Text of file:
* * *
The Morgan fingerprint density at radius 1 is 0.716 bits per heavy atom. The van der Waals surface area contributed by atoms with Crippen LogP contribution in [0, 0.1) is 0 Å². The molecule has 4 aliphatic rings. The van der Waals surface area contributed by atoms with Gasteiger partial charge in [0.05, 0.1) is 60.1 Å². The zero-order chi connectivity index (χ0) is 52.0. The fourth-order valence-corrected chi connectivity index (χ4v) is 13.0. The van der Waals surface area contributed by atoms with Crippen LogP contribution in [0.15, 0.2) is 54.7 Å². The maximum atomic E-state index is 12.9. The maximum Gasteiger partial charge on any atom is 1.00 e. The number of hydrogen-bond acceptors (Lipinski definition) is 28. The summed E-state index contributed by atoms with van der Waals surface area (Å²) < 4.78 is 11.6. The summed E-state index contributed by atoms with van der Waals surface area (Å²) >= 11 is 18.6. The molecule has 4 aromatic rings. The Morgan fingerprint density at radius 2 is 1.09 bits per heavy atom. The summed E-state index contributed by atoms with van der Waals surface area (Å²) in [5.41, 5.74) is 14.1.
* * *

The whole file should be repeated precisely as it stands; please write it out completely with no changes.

The Morgan fingerprint density at radius 1 is 0.716 bits per heavy atom. The van der Waals surface area contributed by atoms with Crippen LogP contribution in [0, 0.1) is 0 Å². The molecule has 4 aliphatic rings. The van der Waals surface area contributed by atoms with Gasteiger partial charge in [0.05, 0.1) is 60.1 Å². The zero-order chi connectivity index (χ0) is 52.0. The fourth-order valence-corrected chi connectivity index (χ4v) is 13.0. The van der Waals surface area contributed by atoms with Crippen LogP contribution in [0.15, 0.2) is 54.7 Å². The maximum atomic E-state index is 12.9. The maximum Gasteiger partial charge on any atom is 1.00 e. The number of hydrogen-bond acceptors (Lipinski definition) is 28. The summed E-state index contributed by atoms with van der Waals surface area (Å²) < 4.78 is 11.6. The summed E-state index contributed by atoms with van der Waals surface area (Å²) >= 11 is 18.6. The molecule has 4 aromatic rings. The Morgan fingerprint density at radius 2 is 1.09 bits per heavy atom. The summed E-state index contributed by atoms with van der Waals surface area (Å²) in [5.41, 5.74) is 14.1.